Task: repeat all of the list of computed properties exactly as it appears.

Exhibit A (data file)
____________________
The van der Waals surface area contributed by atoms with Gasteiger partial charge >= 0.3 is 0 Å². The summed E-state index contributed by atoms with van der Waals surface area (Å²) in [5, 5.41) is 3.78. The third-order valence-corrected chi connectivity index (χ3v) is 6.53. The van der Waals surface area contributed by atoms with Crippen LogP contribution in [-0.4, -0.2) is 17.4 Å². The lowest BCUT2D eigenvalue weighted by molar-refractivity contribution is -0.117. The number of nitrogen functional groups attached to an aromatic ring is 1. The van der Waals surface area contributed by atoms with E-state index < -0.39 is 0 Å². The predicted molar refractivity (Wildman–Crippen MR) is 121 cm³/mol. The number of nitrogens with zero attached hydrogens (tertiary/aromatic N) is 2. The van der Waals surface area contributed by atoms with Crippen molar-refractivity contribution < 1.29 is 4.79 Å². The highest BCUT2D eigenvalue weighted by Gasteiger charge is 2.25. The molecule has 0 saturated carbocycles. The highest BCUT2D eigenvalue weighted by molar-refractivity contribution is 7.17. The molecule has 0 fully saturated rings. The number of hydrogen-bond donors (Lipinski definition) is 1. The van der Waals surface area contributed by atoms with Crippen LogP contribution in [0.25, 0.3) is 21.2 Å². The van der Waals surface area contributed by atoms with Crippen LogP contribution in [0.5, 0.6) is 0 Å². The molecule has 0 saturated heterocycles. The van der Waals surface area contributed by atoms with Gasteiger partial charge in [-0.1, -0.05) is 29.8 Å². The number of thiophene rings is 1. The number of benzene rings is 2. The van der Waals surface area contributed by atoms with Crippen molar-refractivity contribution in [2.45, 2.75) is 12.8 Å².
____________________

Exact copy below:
The van der Waals surface area contributed by atoms with Gasteiger partial charge >= 0.3 is 0 Å². The summed E-state index contributed by atoms with van der Waals surface area (Å²) in [5, 5.41) is 3.78. The third-order valence-corrected chi connectivity index (χ3v) is 6.53. The van der Waals surface area contributed by atoms with Crippen LogP contribution in [-0.4, -0.2) is 17.4 Å². The lowest BCUT2D eigenvalue weighted by molar-refractivity contribution is -0.117. The number of nitrogen functional groups attached to an aromatic ring is 1. The van der Waals surface area contributed by atoms with E-state index < -0.39 is 0 Å². The predicted molar refractivity (Wildman–Crippen MR) is 121 cm³/mol. The number of nitrogens with zero attached hydrogens (tertiary/aromatic N) is 2. The van der Waals surface area contributed by atoms with Crippen molar-refractivity contribution < 1.29 is 4.79 Å². The highest BCUT2D eigenvalue weighted by Gasteiger charge is 2.25. The molecule has 0 saturated carbocycles. The highest BCUT2D eigenvalue weighted by molar-refractivity contribution is 7.17. The molecule has 0 fully saturated rings. The number of hydrogen-bond donors (Lipinski definition) is 1. The van der Waals surface area contributed by atoms with Crippen LogP contribution in [0.25, 0.3) is 21.2 Å². The van der Waals surface area contributed by atoms with Crippen LogP contribution in [0.5, 0.6) is 0 Å². The molecule has 0 saturated heterocycles. The van der Waals surface area contributed by atoms with Gasteiger partial charge in [-0.1, -0.05) is 29.8 Å². The number of thiophene rings is 1. The number of benzene rings is 2. The van der Waals surface area contributed by atoms with Crippen molar-refractivity contribution in [2.45, 2.75) is 12.8 Å².